4.4.3 (Z)-2-(Phenylthio)acetophenone oxime (3f)

White solid, mp 77–78 °C, 77% yield. 1H NMR (600 MHz, CDCl3): δ 4.26 (s, 2H), 7.22–7.24 (m, 1H), 7.26–7.29 (m, 2H), 7.37–7.41 (m, 3H), 7.42–7.45 (m, 2H), 7.59–7.61 (m, 2H), 8.98 (br s, 1H, exchanges with D2O). 13C NMR (125 MHz, CDCl3): δ 28.5, 126.5, 127.0, 128.6, 128.9, 129.6, 131.0, 134.4, 135.4, 155.3. FT-IR (film, cm−1): 3244, 3062, 2922, 1735, 1583, 1573, 1439, 1407, 950. HRMS (ESI): calcd for C14H13NOS [M+H]+, 244.0800; found, 244.0788.

4.4.4 2-(Methylthio)-1-phenylethanone oxime (3g)

Colorless oil, inseparable mixture of diastereoisomers, dr E:Z = 1:1. 1H NMR (600 MHz, CDCl3): δ 2.11 (s, 3H), 2.16 (s, 3H), 3.56 (s, 2H), 3.88 (s, 2H), 7.39–7.47 (m, 6H), 7.53–7.55 (m, 2H), 7.68–7.70 (m, 2H), 8.69 (br s, 1H, exchanges with D2O), 9.07 (br s, 1 H, exchanges with D2O). 13C NMR (125 MHz, CDCl3): δ 15.1, 15.9, 26.2, 38.0, 126.4, 128.1, 128.3, 128.6, 129.4, 129.6, 132.1, 134.5154.8, 155.6. FT-IR (film, cm−1): 3303, 2919, 1631, 1435, 1304, 992, 750, 695. GC–MS (70 eV): m/z (%) diastereoisomer with minor tR 181 (M+, 19), 135 (100), 103 (71), 91 (15), 77 (28); GC–MS (70 eV): m/z (%) diastereoisomer with major tR 181 (M+, 35), 135 (100), 103 (95), 91 (17), 77 (36). HRMS (ESI): calcd for C9H11NOS [M+H]+, 182.0634; found, 182.0635.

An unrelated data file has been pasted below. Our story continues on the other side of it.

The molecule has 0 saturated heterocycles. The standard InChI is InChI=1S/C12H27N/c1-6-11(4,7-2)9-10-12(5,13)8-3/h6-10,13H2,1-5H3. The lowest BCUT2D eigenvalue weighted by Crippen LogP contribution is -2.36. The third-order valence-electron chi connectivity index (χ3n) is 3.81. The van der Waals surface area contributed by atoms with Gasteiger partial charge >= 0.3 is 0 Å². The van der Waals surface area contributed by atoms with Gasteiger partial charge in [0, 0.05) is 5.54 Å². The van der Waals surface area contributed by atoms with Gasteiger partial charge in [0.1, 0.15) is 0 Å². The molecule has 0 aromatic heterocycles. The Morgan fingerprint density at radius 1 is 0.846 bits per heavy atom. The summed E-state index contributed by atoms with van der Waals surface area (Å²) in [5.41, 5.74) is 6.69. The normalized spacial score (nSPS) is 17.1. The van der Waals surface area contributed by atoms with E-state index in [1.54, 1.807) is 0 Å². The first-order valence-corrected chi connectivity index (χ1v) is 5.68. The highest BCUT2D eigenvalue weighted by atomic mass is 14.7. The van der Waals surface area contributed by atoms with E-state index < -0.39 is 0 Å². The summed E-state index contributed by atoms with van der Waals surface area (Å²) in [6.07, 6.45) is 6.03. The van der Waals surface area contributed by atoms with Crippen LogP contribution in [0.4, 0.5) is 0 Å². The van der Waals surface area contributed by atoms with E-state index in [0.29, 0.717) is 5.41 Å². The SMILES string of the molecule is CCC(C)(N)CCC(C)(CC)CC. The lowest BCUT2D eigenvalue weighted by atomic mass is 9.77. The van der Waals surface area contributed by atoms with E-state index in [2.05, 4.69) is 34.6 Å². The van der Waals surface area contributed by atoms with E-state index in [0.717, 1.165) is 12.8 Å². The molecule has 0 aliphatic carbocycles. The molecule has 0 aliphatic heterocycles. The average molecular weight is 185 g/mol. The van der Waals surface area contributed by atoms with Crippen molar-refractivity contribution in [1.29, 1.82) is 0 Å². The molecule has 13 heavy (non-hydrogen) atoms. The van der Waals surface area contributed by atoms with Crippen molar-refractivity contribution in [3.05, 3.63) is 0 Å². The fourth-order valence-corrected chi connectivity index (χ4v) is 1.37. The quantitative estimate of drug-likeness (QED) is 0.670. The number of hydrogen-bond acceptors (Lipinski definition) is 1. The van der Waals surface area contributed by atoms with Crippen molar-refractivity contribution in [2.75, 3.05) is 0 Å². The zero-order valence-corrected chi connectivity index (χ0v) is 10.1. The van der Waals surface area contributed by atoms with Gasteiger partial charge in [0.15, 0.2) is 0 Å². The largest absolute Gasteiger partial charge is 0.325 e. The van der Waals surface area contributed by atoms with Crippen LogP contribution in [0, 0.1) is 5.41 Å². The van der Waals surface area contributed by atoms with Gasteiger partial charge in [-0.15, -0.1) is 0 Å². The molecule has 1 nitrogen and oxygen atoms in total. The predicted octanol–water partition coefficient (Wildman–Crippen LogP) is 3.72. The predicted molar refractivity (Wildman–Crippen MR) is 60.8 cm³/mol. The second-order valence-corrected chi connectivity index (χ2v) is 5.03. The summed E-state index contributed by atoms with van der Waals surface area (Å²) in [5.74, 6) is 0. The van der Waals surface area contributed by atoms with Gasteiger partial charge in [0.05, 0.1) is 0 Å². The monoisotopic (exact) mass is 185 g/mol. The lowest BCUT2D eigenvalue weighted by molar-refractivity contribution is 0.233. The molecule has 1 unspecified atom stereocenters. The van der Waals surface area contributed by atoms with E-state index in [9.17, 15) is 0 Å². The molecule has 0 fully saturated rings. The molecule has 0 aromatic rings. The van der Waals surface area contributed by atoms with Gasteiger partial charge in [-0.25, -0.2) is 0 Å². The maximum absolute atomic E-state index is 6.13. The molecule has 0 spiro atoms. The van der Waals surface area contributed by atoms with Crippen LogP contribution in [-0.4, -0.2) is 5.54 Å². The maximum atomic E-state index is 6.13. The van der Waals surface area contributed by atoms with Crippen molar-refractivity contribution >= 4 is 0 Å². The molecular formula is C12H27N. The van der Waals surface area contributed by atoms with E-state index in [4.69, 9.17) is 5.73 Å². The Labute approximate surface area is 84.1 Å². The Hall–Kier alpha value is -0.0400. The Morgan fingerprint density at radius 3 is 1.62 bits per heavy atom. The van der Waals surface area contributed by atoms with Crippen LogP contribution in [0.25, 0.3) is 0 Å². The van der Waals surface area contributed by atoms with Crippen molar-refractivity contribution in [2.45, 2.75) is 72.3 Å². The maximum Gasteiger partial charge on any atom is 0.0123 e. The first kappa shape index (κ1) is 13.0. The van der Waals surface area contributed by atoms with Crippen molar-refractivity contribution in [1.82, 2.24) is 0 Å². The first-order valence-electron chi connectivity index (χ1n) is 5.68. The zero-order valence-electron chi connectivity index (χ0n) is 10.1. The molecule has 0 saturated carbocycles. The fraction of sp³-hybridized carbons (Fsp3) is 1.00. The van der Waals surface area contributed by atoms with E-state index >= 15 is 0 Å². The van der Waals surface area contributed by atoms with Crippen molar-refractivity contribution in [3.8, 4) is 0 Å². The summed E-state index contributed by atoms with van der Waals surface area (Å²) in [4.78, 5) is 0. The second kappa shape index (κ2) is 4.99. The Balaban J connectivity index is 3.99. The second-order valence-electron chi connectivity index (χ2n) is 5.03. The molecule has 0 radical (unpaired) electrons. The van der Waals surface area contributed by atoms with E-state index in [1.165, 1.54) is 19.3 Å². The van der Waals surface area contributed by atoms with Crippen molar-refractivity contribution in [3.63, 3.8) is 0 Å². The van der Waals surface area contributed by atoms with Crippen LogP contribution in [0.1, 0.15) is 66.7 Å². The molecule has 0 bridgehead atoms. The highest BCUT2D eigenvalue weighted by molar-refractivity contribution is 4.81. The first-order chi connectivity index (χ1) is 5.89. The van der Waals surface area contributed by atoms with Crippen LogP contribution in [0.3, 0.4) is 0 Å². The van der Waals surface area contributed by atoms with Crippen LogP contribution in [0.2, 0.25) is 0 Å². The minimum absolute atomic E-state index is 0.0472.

4.4.5 (Z)-2-(Benzo[d]thiazol-2-ylthio)-1-phenylethanone oxime (3h)

White solid, mp 176–178 °C, 60% yield. 1H NMR (600 MHz, CDCl3): δ 4.83 (s, 2H), 7.10–7.12 (m, 2H), 7.26–7.28 (m, 2H), 7.44–7.48 (m, 3H), 7.77–7.79 (m, 2H). 13C NMR (125 MHz, CDCl3): δ 26.9, 112.2, 121.4, 124.6, 126.8, 127.1, 128.8, 129.9, 130.1, 134.2, 140.2, 155.1, 166.0. FT-IR (film, cm−1): 3133, 2964, 1596, 1496, 751, 698. HRMS (ESI): calcd for C15H12N2OS2 [M+H]+, 301.0464; found, 301.0435.